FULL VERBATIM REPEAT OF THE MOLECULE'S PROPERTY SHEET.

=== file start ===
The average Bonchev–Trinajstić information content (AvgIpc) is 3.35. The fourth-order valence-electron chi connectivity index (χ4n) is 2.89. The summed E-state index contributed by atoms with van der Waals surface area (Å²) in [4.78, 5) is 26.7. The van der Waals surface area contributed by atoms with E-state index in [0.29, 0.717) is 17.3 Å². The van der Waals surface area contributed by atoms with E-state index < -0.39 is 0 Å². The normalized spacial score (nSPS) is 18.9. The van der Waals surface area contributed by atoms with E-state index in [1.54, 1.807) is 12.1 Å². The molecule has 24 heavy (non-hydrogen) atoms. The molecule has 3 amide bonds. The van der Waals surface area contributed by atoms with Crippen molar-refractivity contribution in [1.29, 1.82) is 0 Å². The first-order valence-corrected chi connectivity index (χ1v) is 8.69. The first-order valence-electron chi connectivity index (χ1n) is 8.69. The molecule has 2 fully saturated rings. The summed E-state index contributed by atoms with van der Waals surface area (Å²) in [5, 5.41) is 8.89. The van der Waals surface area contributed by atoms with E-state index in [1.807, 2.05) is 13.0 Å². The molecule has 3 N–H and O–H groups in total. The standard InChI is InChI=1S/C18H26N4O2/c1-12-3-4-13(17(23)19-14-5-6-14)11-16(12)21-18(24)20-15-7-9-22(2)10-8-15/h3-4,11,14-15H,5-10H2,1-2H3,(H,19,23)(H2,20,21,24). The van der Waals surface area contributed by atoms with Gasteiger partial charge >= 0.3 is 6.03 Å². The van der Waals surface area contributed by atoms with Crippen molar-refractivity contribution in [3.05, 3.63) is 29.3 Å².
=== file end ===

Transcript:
The average Bonchev–Trinajstić information content (AvgIpc) is 3.35. The fourth-order valence-electron chi connectivity index (χ4n) is 2.89. The summed E-state index contributed by atoms with van der Waals surface area (Å²) in [4.78, 5) is 26.7. The van der Waals surface area contributed by atoms with E-state index in [0.29, 0.717) is 17.3 Å². The van der Waals surface area contributed by atoms with E-state index < -0.39 is 0 Å². The normalized spacial score (nSPS) is 18.9. The van der Waals surface area contributed by atoms with E-state index in [1.54, 1.807) is 12.1 Å². The molecule has 24 heavy (non-hydrogen) atoms. The molecule has 3 amide bonds. The van der Waals surface area contributed by atoms with Crippen molar-refractivity contribution in [1.29, 1.82) is 0 Å². The first-order valence-corrected chi connectivity index (χ1v) is 8.69. The first-order valence-electron chi connectivity index (χ1n) is 8.69. The molecule has 2 fully saturated rings. The summed E-state index contributed by atoms with van der Waals surface area (Å²) in [5, 5.41) is 8.89. The van der Waals surface area contributed by atoms with E-state index in [1.807, 2.05) is 13.0 Å². The molecule has 3 N–H and O–H groups in total. The standard InChI is InChI=1S/C18H26N4O2/c1-12-3-4-13(17(23)19-14-5-6-14)11-16(12)21-18(24)20-15-7-9-22(2)10-8-15/h3-4,11,14-15H,5-10H2,1-2H3,(H,19,23)(H2,20,21,24). The van der Waals surface area contributed by atoms with Gasteiger partial charge >= 0.3 is 6.03 Å². The van der Waals surface area contributed by atoms with Crippen molar-refractivity contribution in [3.05, 3.63) is 29.3 Å².